Another great find on my trail of visiting new studios, was the work of the ceramicist and painter Sandy Brown. Sandy lives in Appledore a fishing village nestled on north Devon coastline. Her house stands out as that of an artist, in a Georgian terrace, it is the only one painted bright blue, with pink, yellow and green windows. Further along the harbour front, housed in a huge old sail making warehouse, and also painted in the same bright blue, is Sandy’s studio. The ceilings are constructed of heavy limed beams, with a stone floor, and a strong sense of the past maritime history. Here are Sandy’s kilns and the space in which she teaches. Her classes are listed amongst the best in the world. Upstairs is her vast white exhibition space, full of her ceramic totem poles, urns, and large bright abstract canvases. Walking into this space was like chancing upon a treasure trove, full of the most stunning pieces of all scales. She is the most wonderful warm person, and we had to tear ourselves away, having loved our time with her and her work.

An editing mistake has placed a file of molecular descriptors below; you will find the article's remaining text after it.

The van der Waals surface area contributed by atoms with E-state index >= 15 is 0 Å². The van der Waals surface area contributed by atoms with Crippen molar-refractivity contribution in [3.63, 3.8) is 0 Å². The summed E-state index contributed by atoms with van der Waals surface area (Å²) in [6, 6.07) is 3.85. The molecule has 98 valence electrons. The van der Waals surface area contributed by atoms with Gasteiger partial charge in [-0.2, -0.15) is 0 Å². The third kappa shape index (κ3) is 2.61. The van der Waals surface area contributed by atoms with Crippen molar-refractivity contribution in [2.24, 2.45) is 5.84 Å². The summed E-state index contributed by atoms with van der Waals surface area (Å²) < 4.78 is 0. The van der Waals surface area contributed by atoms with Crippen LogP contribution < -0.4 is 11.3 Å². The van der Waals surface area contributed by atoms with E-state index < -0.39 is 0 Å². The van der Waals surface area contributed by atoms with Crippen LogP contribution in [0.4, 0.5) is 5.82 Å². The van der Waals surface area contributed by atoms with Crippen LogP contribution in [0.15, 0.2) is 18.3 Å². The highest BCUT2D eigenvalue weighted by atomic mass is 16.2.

What had originally caught my eye was an article on the ‘Beyond Limits Landscape of British Sculpture Show’ at Chatsworth, curated by Sotheby’s in 2015. One of Sandy’s monumental pieces was a part of this major exhibition, a huge domed folly, capable of housing 30 people, with walls painted with giant abstract patterns, and totem poles dotted around it. Almost like a house made of sweets, on a ridiculous scale, a very striking and original piece. I then started to research her work, and realised that her smaller pieces were equally original.

 

Sandy Brown was born in 1946 in Tichborne, Hampshire. From 1969-73 she studied pottery at the Dasei Pottery, Mashiko, Japan. On her return to England she moved to Appledore, and  since 1985 she has exhibited all around the world. Sandy is represented by dealers in Germany and the US. Her work is in many collections, but to name a few, The British Arts Council, The Victoria and Albert Museum, Ulster Museum, The Crafts Council of Great Britain, The British Embassy Tokyo, and the World Ceramic Centre Korea. This is the first time she has shown at the gallery.